Back in September 1975, a band played in Britain for the very first time. On stages across the country they wore smart suits and ties and played peculiar instruments. There was no clamor for tickets, no feverish press. This review of a half-full show in Newcastle, north-east England, was par for the course: “Spineless, emotionless sound with no variety, less taste ... [and] damn little attempt to pull off anything experimental, artistically satisfying or new,” wrote Keith Ging in the Melody Maker. “For God’s sake,” he railed, “keep the robots out of music.”
Here in the 21st century, Kraftwerk’s forthcoming gigs at London’s Tate Modern are the hottest tickets around. Back in December 2012, demand for them crashed the gallery’s website; angry fans who missed out stormed the venue, while thousands raged online. For eight nights this month, Ralf Hutter, Fritz Hilpert, Henning Schmitz and Falk Grieffenhagen will play each Kraftwerk album since 1974 in turn — from their fourth, Autobahn, to 2003’s Tour De France Soundtracks — with 3D film versions of their iconic visuals. They will wear neoprene neon suits and stand behind expensive technology. They did the same to rapturous reception in 2012 at New York’s Moma and in their hometown, Dusseldorf, in December.
These are art-event spectaculars to which everyone wants entry because no other band since the Beatles has given so much to pop culture. Kraftwerk’s beats laid the foundations for club music: for hip-hop, synth-pop, techno and house. The sounds they invented have been sampled by hundreds of artists, from Madonna to R.E.M, from Missy Elliott to Fergie. Coldplay and Jay-Z have had hits with their elegant melodies and their image has influenced David Bowie, Daft Punk and Kanye West. We also now live in the kind of world their future-obsessed lyrics predicted: we find Computer Love online, models smile from time to time and Europe Endless exists.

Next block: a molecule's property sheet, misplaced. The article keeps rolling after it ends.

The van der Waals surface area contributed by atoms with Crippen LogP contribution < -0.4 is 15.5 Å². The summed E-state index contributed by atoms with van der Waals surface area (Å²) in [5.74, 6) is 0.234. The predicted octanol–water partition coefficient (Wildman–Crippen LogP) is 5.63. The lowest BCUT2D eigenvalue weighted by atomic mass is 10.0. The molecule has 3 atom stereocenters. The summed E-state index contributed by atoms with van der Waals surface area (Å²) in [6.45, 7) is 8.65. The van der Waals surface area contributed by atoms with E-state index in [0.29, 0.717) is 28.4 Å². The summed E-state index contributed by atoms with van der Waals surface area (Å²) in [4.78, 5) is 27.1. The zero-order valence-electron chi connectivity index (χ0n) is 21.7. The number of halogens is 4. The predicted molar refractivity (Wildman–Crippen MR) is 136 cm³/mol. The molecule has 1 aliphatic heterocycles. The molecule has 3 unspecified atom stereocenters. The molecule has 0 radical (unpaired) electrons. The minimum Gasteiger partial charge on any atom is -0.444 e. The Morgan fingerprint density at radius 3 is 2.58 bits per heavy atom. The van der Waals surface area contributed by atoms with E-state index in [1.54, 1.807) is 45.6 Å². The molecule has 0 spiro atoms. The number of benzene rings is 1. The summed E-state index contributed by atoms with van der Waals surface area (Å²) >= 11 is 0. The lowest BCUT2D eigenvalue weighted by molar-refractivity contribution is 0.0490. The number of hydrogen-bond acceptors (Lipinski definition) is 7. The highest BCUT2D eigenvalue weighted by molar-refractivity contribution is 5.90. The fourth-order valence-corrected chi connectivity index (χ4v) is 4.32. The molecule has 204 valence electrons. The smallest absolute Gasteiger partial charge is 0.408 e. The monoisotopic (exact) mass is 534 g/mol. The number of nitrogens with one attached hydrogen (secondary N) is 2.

For hardcore followers, the fact that this band named after a power station are playing in one (Tate Modern is a former oil-fired power station), is also irresistible. The band that remaining founder member Hutter always called musikarbeiter — musical workers — will be creating energy themselves, in their own Turbine Hall.
Kraftwerk’s story begins in 1968, in Dusseldorf. Two young men born just after the end of the second world war meet on a music improvisation course. Ralf Hutter plays keyboards, Florian Schneider the flute; they perform their first gig at the city’s Cream Cheese Club. Playing in Organisation, a progressive, free-form group, they become obsessed with synthesizers, which are newly invented. In 1970, the wealthy Schneider buys one. The same year, they see Gilbert and George in the city’s Kunsthalle: two men wearing suits and ties, claiming to bring art into everyday life. The same year, Hutter and Schneider start bringing everyday life into art and form Kraftwerk.
Kraftwerk’s first three albums do not feature in the Tate gigs, but they hold clues to the aesthetic roots of the band. The cover art for Kraftwerk (1970) and Kraftwerk 2 (1972) have pop art traffic cones on their sleeves, suggesting a more industrial take on Warhol’s Velvet Underground banana. Tracks have mechanical titles, such as Spule 4 (Inductor 4) and Wellelange (Wavelength), and then come the songs about Germany. Some, such as Heimatklange (The Bells of Home), are gentler, but Von Himmel Hoch (From Heaven Above) is provocative. Named after a carol by Bach, it features synthesizers replicating the sounds of warplanes and bombs. It also reveals Kraftwerk trying to make a new national music, rooted in everyday sounds, made by machines that offered a new future.